In the bike repair shop, workers are tightening screws, fixing tires and handlebars, and making sure everything runs smoothly. Last year, nearly 600 bikes were donated, everything from tricycles for toddlers to 26-inch bikes for pre-teens. About half are new and come in a big box ready to be assembled. That’s what the bike repair guys were doing the day I visited. The bikes that are donated usually require a little TLC to look bright and shiny once again. The bike repair elves do that, too.

Ted Lee is 82 and has volunteered at the Christmas Toy Shop about five years. “I always liked fooling around with bikes and everyone kept telling me that the Christmas Toy Shop could use me. So I decided to volunteer. It gives a sense of fulfillment to turn an old bike into something new for the kids. And it sure beats sitting home doing nothing,” jokes Ted.

Bonnie Otis, a retired art teacher who lives in the Old Northeast, and Jane Cook, add the artistic touch to toys. During my visit they were painting cool multi-colored fish on wooden puzzles. The puzzles would then be paired with similar toys, perhaps a Beanie Baby fish and a children’s storybook about fish. The two also have the fun task of painting decorative designs on adorable doll beds crafted by Klaus Ocher, the Christmas Toy Shop’s expert woodcraftsman. Klaus has his own small woodworking shop at the back of the building with all the tools he needs to make the doll beds and old-fashioned pull toys.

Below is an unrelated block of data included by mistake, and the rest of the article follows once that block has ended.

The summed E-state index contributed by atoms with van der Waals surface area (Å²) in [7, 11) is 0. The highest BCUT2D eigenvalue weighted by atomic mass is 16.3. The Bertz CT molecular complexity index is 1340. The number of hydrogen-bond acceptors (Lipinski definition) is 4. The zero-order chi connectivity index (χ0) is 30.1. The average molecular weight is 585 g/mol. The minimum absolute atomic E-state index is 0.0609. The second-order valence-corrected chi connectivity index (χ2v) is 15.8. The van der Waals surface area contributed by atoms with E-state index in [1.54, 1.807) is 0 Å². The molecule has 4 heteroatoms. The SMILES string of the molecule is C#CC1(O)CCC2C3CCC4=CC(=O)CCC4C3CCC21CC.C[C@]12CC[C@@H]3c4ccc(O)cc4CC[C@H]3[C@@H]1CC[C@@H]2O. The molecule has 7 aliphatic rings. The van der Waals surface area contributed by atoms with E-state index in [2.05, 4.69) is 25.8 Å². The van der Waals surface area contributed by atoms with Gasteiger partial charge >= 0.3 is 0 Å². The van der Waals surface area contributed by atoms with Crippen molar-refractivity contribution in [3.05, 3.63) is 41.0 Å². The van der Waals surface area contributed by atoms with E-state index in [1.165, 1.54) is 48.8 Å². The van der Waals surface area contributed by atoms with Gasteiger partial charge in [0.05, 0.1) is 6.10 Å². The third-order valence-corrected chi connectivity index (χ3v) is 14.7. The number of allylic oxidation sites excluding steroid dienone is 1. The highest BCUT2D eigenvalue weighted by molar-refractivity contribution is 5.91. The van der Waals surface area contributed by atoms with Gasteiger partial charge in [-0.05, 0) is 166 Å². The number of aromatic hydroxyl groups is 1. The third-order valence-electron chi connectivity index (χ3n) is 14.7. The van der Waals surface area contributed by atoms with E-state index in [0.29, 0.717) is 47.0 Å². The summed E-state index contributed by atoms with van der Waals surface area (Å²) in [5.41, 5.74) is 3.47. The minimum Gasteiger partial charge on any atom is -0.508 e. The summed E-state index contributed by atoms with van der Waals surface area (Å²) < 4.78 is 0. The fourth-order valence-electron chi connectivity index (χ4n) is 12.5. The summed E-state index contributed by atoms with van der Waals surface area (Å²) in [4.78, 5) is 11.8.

Once the doll beds are crafted and painted, the next stop is the Christmas Toy Shop’s sewing department, where the ladies make matching pillows and blankets, as well as handcrafted dolls and doll dresses. The finished package is over-the-top adorable, a present any little girl would be thrilled to receive.

The hundreds of electronic toys that are donated are inspected by Art Surplus, who does whatever repairs are needed and makes sure the batteries are working. He also adds an extra battery just in case. ”We don’t want any child to have a toy on Christmas morning that doesn’t work because it’s missing a battery,” says Sharon.

The toys are officially distributed on two Tuesdays and two Saturdays in early December. “During distribution, this place is hopping,” says Sharon. “Our volunteers are lined up and ready to go. The parents come in and a volunteer is assigned to help them get everything they need. Before the parent leaves, another volunteer double-checks everything to make sure the right toys are in the packages according to age and gender. We aim for 100% satisfaction, just like Santa.”

There is one important rule that the Christmas Toy Shop does have. Only adults are welcome, not children. That keeps the magic alive. “We don’t care if parents tell their children that the toys are from Santa or the Christmas Toy Shop,” says Sharon. “It’s not about recognizing us, it’s about making Christmas special for kids.”

Sharon wants to make sure the Christmas Toy Shop volunteers get the recognition they deserve. “Our volunteers become like family,” says Sharon. “We look out for one another. Volunteers work here because they love Christmas or they love making children happy. Once you do this, is gets into your blood.”